Appleton's Cyclopedia of American Biography, edited by James
Grant Wilson, John Fiske and Stanley L. Klos. Six volumes, New York: D. Appleton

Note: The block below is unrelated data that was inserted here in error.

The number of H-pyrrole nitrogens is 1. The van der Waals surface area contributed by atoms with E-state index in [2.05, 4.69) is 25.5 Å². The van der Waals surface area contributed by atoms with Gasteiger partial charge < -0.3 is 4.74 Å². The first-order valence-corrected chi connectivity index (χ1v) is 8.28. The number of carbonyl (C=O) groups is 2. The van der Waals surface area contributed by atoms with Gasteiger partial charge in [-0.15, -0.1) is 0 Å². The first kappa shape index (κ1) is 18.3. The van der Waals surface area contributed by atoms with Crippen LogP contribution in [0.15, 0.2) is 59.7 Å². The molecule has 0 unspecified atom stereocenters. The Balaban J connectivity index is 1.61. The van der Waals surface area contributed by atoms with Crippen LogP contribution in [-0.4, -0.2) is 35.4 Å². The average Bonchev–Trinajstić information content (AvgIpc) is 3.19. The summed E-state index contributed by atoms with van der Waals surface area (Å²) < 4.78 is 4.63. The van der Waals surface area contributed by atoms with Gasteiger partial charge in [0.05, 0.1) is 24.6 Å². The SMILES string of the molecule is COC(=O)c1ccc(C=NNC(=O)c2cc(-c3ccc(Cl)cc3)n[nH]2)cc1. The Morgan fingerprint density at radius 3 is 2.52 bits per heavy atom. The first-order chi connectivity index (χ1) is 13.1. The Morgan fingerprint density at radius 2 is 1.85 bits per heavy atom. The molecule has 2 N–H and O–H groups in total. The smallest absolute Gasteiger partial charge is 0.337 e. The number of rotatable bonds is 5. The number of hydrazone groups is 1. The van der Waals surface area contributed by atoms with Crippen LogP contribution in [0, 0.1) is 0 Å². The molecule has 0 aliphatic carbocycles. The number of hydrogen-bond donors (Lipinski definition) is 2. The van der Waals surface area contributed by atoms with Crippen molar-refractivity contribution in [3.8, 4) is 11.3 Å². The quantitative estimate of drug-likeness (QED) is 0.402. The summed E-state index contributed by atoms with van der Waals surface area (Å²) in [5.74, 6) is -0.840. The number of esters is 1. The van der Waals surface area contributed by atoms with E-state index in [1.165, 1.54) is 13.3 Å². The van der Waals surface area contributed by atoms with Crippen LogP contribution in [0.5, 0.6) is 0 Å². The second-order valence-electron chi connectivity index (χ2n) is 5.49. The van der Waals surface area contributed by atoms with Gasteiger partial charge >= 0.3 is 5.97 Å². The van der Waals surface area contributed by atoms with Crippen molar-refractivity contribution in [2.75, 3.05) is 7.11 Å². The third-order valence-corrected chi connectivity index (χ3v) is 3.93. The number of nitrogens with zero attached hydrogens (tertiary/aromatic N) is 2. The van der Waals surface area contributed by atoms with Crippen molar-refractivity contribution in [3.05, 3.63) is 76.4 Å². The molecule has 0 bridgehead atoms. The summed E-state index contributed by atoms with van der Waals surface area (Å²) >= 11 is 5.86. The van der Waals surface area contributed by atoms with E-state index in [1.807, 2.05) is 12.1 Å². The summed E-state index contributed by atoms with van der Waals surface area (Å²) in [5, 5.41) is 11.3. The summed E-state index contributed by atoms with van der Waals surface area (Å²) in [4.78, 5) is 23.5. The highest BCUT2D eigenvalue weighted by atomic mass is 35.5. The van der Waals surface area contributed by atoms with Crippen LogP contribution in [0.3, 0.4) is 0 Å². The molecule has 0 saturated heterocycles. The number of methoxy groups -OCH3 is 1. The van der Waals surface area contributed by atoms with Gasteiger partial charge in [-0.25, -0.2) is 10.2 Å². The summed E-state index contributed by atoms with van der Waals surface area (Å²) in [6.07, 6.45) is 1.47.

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HYATT, John Wesley, inventor, born in Starkey, New York, 28 November, 1837. He received a common school education in Yates county, and then spent one year in the Eddytown seminary. At the age of sixteen he removed to Illinois, where he became a printer. Subsequently he devoted his attention almost exclusively to inventing, and his first patent, received in February, 1861, was for a knife grinder or sharpener. His next important invention was a composition billiard ball, the patent being issued in October, 1865. The Albany company controlling this invention with subsequent improvements has from that date led the market in the manufacture and sale of artificial billiard and pool balls. Large quantities of them are used all over the world, supplying the deficiency caused by the scarcity of ivory. In 1869 Mr. Hyatt obtained patents on a new style of domino, which, with subsequent improvements, formed the basis of the Embossing company, of Albany, which is still in profitable existence. During the same year he first discovered the method of dissolving pyroxyline under pressure, and formed the nucleus to the celluloid business, which, owing to his genius and skill in producing ways and means for manufacturing and manipulating the so-called celluloid, has become a large and profitable industry. Mr. Hyatt's experiments with pyroxyline were begun in Albany; but, unable to interest capital to develop the invention in that city, he went to New York, where he obtained the requisite support, and established works in Newark, New Jersey, which rapidly grew into a very large business. In 1875 he turned his attention to the production of a school slate, and succeeded in producing the finest slate ever put upon the market, together with special machinery for making it. This he disposed of to the Embossing company, and afterward to another concern, which now manufactures the goods. Mr. Hyatt discovered in 1878 a new compound, consisting chiefly of bone and silica, which he called "bonsilate." Subsequently, by means of patents, he perfected the manufacture of that substance, which is made in Albany, and is used in the manufacture of billiard balls, knife handles, buttons, and similar articles. This material is useful for the production of many articles that are now made of celluloid, and, as it is also both fireproof and waterproof, it is capable of being employed in cases where celluloid would not answer. In 1881 Mr. Hyatt's attention was called to the necessity of an efficient method of purifying water. This he found a very large field, there being no reliable system in vogue capable of accomplishing good results. His investigations in this direction led to the completion of a pure-water system, in which the methods arrived at are said to be in advance of all other scientific and practical researches on the subject. By it the foulest river, canal, and lake waters are rendered perfectly bright, pure, and sparkling. This system is in operation in more than a thousand places in the United States, and in 1887 he went to Europe for the purpose of introducing it there. He has received nearly 200 patents.
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